I made a 16th century shirt and it taught me about the crisis of fast fashion

By Fashion Revolution

1 year ago

The 16th century social circles of Italy would be shocked at the way clothes are made today. Over the years, the fashion industry has largely discarded the attention and appreciation that used to be a part of clothes-making practices in favour of fast fashion, sweatshops and rapid consumerist culture. Last year, I decided to recreate a Renaissance-era embroidered shirt by hand to see how different the process of an attitude towards clothes-making has changed. The shirt I created was traditionally an undergarment worn by men across different sectors of society. It was usually hand-made by the women in their lives and I used similar materials and methods employed almost 500 years ago.

One of the most striking differences was in the actual fabric used. In the 16th century, fabric came from natural resources like handwoven silk, linen and lace. Not only did they completely alter the methods of clothes making, they changed the way garments felt on the body.

Today, we have an overwhelming abundance of different fabric and materials – notably synthetic, mass-produced ones –  and their production is one of the most environmentally damaging aspects of fashion today. Over half of all emissions from the fabric industry derive from three stages of fabric production: dyeing and finishing, yarn preparations, and fibre production. And according to the European Clothing Action Plan 2015, there are more than 1,900 chemicals used in the production of clothing, especially polyester, of which 165 are classified by the EU as hazardous to the environment. One the most challenging aspect of my project was cutting the patterns and constructing the shirt without using pattern resources available to dressmakers today. The entire garment was hand-sewn.

Hand-sewing requires time and attention to detail, and learning the skills from more experienced sewers, making it a very social activity. This exchange of ideas created a community among women, and an emotional attachment to our clothing that we seem to have lost today. The result is a throwaway culture when it comes to our garments, which has a major impact on the sustainability of the fashion industry. Around 30 per cent of clothes belonging to an average UK household have not been used for at least a year and once discarded, over half are binned within a year. My next challenge was to recreate the style. During the Renaissance, sleeves were often large and loose, pleated at the shoulder and then pulled in by the stiff cuff. In other garments, they are puffed and gathered at the wrist, often decorated beautifully. Sleeves featured expressive details and were one of the most exciting elements in clothing.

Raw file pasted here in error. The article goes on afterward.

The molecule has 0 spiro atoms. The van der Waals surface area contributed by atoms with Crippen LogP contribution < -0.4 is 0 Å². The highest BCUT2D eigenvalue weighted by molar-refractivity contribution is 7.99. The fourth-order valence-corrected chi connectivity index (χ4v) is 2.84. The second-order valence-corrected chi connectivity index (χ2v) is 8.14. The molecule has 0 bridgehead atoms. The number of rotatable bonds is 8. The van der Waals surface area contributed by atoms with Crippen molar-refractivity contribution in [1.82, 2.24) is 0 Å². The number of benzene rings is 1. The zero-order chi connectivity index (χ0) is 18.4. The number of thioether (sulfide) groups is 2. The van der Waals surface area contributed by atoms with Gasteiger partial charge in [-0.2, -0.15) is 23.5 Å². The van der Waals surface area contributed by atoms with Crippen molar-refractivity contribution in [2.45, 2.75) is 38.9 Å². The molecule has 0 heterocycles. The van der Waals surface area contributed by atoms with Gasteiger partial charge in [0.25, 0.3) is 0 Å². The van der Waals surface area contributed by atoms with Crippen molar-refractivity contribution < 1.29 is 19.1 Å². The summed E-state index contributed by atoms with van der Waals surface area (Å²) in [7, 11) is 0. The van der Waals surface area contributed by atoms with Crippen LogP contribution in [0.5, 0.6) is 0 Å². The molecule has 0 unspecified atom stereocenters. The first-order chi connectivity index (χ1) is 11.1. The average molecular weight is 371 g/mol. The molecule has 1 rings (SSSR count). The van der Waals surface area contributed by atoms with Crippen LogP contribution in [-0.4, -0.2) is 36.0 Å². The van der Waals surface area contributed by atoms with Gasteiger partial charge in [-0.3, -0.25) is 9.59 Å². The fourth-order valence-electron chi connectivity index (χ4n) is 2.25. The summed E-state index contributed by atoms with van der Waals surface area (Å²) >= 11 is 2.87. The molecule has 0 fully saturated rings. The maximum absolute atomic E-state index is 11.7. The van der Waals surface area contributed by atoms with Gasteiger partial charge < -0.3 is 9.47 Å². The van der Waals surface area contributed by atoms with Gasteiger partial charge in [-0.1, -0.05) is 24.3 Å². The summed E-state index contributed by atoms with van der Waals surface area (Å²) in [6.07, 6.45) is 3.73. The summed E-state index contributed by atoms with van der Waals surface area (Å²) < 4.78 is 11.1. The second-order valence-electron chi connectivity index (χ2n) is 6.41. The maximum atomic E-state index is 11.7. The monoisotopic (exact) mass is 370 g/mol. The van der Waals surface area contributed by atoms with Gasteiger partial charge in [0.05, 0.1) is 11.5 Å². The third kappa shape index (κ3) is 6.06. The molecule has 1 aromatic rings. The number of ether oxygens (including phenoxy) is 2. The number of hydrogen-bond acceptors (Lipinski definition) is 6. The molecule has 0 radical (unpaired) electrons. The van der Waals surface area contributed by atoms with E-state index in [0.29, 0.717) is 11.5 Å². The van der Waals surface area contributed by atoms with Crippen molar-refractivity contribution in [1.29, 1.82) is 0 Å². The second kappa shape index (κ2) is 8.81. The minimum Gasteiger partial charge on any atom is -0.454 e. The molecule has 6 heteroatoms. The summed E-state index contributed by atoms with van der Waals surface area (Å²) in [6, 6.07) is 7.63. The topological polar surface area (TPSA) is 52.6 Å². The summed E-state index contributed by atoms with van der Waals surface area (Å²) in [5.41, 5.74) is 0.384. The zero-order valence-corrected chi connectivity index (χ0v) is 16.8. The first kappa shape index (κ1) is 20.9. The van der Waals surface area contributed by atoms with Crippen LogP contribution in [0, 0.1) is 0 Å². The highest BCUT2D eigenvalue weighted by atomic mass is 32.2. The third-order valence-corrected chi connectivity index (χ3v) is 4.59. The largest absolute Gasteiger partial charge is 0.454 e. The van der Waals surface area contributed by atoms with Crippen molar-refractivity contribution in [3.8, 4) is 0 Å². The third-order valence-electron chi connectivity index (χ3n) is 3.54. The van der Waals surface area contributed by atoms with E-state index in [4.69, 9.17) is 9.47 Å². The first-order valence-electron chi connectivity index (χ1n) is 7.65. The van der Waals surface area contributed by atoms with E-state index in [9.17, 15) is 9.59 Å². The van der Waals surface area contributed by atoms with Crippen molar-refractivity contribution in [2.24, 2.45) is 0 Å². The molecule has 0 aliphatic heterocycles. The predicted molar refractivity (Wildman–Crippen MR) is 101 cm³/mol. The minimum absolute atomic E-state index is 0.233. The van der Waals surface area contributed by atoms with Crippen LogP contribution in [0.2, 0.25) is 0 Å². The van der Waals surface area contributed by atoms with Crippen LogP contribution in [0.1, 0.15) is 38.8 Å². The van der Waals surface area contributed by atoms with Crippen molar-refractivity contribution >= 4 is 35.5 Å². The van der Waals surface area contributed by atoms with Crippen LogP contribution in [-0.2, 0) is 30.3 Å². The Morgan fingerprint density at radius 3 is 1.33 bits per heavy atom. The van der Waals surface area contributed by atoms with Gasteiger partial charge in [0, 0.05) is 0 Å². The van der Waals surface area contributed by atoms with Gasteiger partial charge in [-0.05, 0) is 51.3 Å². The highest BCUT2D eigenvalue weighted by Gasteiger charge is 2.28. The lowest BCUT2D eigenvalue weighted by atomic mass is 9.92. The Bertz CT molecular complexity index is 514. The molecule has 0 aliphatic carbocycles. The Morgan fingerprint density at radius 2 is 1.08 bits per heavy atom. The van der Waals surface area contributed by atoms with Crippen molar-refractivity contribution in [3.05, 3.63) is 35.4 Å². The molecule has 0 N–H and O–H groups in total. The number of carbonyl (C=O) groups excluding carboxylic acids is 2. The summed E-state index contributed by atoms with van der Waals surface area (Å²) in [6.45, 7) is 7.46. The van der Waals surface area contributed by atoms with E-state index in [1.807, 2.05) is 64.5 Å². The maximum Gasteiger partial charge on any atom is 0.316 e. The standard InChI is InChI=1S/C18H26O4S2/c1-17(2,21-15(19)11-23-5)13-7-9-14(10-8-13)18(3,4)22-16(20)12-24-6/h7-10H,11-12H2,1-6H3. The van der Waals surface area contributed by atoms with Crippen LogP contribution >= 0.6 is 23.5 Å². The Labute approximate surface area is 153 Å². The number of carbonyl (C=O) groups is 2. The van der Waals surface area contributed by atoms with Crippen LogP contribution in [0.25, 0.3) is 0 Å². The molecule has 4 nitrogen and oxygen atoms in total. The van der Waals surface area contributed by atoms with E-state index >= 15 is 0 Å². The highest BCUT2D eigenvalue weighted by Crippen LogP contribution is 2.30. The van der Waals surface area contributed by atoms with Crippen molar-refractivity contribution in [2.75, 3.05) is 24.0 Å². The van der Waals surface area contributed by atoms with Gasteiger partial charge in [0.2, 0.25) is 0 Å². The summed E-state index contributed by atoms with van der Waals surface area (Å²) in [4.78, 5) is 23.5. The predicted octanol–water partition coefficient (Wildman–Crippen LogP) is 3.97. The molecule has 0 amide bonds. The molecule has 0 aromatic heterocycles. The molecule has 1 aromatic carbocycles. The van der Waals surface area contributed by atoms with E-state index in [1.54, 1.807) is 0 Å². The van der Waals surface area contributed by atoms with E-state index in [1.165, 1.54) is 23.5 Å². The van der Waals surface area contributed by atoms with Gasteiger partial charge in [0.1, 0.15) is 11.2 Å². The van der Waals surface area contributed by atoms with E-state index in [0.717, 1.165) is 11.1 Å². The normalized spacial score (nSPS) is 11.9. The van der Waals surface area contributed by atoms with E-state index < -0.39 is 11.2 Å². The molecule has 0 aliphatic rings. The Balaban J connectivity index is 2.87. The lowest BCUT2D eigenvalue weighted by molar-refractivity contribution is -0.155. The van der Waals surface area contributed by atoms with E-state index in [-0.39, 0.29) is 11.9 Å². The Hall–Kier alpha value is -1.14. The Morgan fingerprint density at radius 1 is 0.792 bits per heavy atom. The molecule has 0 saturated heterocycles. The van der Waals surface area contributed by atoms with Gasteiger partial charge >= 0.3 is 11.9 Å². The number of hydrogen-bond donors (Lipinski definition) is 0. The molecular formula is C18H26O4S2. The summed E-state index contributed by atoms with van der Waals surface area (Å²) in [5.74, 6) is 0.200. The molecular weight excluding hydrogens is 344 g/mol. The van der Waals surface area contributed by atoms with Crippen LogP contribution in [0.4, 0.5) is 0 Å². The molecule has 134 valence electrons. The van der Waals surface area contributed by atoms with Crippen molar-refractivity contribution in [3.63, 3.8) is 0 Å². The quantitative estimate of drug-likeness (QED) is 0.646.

The time and skill required to create such garments has been largely lost in fast fashion, and intricate design is becoming largely inaccessible to anyone other than the very rich. The fashion industry itself is incredibly difficult to break into, making it an insular and nepotistic space, meaning that many of the skills that used to be widely shared across societies now only exist for the elite. There are initiatives working to break down these ‘closed doors’ cultures in the UK, such as The British Fashion Council’s Education Foundation and Scholarship which aims to bring in more skilled and creative individuals from diverse backgrounds, but education in fashion is not prioritised and the importance of sharing skills is lost.

The fashion landscape is undeniably vastly different today compared to the 16th century, when the shirt I made was commonly worn. The intimacy with materials and traditional practices, as well as a social element towards garment creation, have been lost among trend-driven, ethically dubious clothing production. We may not be able to return to Renaissance production methods, but by looking to the past for inspiration we can try and reflect some of these ideas as we strive for a sustainable, equitable, fashion conscious future.